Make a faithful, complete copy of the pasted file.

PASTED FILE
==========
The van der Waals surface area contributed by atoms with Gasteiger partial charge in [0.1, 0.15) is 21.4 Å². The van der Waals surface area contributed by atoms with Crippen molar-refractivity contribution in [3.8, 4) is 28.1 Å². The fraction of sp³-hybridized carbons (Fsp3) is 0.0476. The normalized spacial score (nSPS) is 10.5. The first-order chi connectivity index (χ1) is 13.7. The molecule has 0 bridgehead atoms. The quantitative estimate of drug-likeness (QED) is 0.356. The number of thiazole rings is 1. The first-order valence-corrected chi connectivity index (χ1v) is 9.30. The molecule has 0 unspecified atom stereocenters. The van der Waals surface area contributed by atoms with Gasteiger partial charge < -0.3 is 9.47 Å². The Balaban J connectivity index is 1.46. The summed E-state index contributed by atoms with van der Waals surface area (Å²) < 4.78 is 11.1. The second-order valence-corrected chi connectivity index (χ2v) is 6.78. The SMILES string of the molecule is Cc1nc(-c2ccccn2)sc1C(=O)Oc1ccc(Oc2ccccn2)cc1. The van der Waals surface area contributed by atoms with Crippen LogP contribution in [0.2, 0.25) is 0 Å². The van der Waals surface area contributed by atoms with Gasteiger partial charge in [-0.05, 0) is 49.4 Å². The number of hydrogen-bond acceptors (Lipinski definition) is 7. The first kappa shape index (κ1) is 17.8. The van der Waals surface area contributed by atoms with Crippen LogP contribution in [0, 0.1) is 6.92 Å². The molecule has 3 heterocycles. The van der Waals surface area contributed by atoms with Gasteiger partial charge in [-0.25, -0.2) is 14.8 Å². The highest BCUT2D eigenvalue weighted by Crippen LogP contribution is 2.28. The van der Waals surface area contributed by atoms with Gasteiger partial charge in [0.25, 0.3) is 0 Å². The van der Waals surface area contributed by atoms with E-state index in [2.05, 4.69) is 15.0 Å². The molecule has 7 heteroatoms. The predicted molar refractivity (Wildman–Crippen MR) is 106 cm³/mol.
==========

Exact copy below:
The van der Waals surface area contributed by atoms with Gasteiger partial charge in [0.1, 0.15) is 21.4 Å². The van der Waals surface area contributed by atoms with Crippen molar-refractivity contribution in [3.8, 4) is 28.1 Å². The fraction of sp³-hybridized carbons (Fsp3) is 0.0476. The normalized spacial score (nSPS) is 10.5. The first-order chi connectivity index (χ1) is 13.7. The molecule has 0 bridgehead atoms. The quantitative estimate of drug-likeness (QED) is 0.356. The number of thiazole rings is 1. The first-order valence-corrected chi connectivity index (χ1v) is 9.30. The molecule has 0 unspecified atom stereocenters. The van der Waals surface area contributed by atoms with Gasteiger partial charge < -0.3 is 9.47 Å². The Balaban J connectivity index is 1.46. The summed E-state index contributed by atoms with van der Waals surface area (Å²) < 4.78 is 11.1. The second-order valence-corrected chi connectivity index (χ2v) is 6.78. The SMILES string of the molecule is Cc1nc(-c2ccccn2)sc1C(=O)Oc1ccc(Oc2ccccn2)cc1. The van der Waals surface area contributed by atoms with Crippen LogP contribution in [0.2, 0.25) is 0 Å². The van der Waals surface area contributed by atoms with Gasteiger partial charge in [-0.05, 0) is 49.4 Å². The number of hydrogen-bond acceptors (Lipinski definition) is 7. The first kappa shape index (κ1) is 17.8. The van der Waals surface area contributed by atoms with Crippen LogP contribution in [0, 0.1) is 6.92 Å². The molecule has 3 heterocycles. The van der Waals surface area contributed by atoms with Gasteiger partial charge in [-0.25, -0.2) is 14.8 Å². The highest BCUT2D eigenvalue weighted by Crippen LogP contribution is 2.28. The van der Waals surface area contributed by atoms with Gasteiger partial charge in [0.25, 0.3) is 0 Å². The van der Waals surface area contributed by atoms with E-state index in [2.05, 4.69) is 15.0 Å². The molecule has 7 heteroatoms. The predicted molar refractivity (Wildman–Crippen MR) is 106 cm³/mol.